Dr Hugh Willmott, senior lecturer in European historical archaeology from Sheffield University and a dig leader, said: “These women wore necklaces made from sometimes hundreds of amber, glass and rock crystal beads, used personal items such as tweezers, carried fabric bags held open by elephant ivory rings, and wore exquisitely decorated brooches to fasten their clothing.

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Archeologists find Viking sword in southern Turkey


Turkish archeologists uncover Viking sword from 9th-10th century in ancient city of Patara

Searching through the ancient city of Patara in Turkey's Mediterranean resort city of Antalya, Turkish archeologists uncovered a sword dating back to over a millennium.

Lead excavator Professor Havva Iskan Isik of Akdeniz University told Anadolu Agency that they identified a Viking sword from the ninth or 10th century.

Isik said they have been carrying out excavation works for 30 years and have discovered important archaeological evidence so far. 

"Finding a Viking sword in a harbor city in the Mediterranean area is of great importance," she said.

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Lincolnshire Anglo-Saxon cemetery burials unearthed

Experts said a "significant proportion of very lavish burials" belonged to women

Burials of richly-dressed women interred with their jewellery and personal items have been unearthed at an Anglo-Saxon cemetery.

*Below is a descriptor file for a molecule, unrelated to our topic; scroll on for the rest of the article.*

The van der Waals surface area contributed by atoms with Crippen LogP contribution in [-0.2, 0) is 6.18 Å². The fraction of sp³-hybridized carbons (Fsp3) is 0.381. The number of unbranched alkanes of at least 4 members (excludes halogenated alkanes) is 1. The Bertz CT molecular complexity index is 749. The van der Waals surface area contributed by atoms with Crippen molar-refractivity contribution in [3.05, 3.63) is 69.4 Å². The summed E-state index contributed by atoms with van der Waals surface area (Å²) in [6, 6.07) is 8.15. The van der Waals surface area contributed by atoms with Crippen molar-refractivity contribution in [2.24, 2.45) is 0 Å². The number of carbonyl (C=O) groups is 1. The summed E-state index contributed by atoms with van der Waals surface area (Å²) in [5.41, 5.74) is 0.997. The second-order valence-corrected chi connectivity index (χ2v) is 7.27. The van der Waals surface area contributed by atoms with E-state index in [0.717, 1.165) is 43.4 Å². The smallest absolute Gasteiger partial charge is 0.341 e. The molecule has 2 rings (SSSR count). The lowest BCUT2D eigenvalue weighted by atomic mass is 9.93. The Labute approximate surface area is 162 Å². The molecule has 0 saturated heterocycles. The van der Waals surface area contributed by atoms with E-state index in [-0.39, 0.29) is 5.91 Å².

About 20 graves dating to the fifth and sixth centuries, including one containing a woman cradling a baby, were found in the Lincolnshire Wolds.

The cemetery was discovered after a metal detectorist uncovered artefacts at the site in Scremby, near Skegness.

Experts said there was a "rich array" including necklaces and brooches

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Tuesday, November 20, 2018

Viking city: excavation reveals urban pioneers not violent raiders

Mould carved from soapstone for making ingots and and an axe amulet, both discovered at Ribe. Photograph: Museum of Southwestern Jutland

Excavations in Ribe, Denmark show that Viking culture was based on sophisticated production and trade. Is their brutal reputation unfair?

In an extraordinary moment captured on film this summer, the tuning pegs and neck of a lyre, a harplike stringed instrument, were carefully prised out of the soil of Ribe, a picturesque town on Denmark’s south-west coast. Dated to around AD720, the find was the earliest evidence not just of Viking music, but of a culture that supported instrument-makers and musicians.